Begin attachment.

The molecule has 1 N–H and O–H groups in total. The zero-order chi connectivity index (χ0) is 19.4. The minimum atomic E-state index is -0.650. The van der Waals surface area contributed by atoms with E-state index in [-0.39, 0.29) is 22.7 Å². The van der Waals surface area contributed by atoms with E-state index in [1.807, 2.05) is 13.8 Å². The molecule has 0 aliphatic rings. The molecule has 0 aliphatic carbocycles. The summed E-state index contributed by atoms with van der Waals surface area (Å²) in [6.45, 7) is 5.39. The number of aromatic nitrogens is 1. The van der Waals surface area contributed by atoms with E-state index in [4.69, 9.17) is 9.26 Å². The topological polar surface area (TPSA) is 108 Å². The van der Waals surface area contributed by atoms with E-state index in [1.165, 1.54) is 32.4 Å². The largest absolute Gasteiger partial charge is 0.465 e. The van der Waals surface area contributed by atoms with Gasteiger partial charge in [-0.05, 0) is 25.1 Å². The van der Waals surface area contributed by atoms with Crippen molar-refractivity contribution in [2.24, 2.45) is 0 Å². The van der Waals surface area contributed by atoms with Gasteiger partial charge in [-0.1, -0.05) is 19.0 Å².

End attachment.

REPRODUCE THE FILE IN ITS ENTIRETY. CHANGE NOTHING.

The molecule has 1 N–H and O–H groups in total. The zero-order chi connectivity index (χ0) is 19.4. The minimum atomic E-state index is -0.650. The van der Waals surface area contributed by atoms with E-state index in [-0.39, 0.29) is 22.7 Å². The van der Waals surface area contributed by atoms with E-state index in [1.807, 2.05) is 13.8 Å². The molecule has 0 aliphatic rings. The molecule has 0 aliphatic carbocycles. The summed E-state index contributed by atoms with van der Waals surface area (Å²) in [6.45, 7) is 5.39. The number of aromatic nitrogens is 1. The van der Waals surface area contributed by atoms with E-state index in [4.69, 9.17) is 9.26 Å². The topological polar surface area (TPSA) is 108 Å². The van der Waals surface area contributed by atoms with E-state index in [1.165, 1.54) is 32.4 Å². The largest absolute Gasteiger partial charge is 0.465 e. The van der Waals surface area contributed by atoms with Gasteiger partial charge in [-0.05, 0) is 25.1 Å². The van der Waals surface area contributed by atoms with Crippen molar-refractivity contribution in [2.24, 2.45) is 0 Å². The van der Waals surface area contributed by atoms with Gasteiger partial charge in [-0.1, -0.05) is 19.0 Å².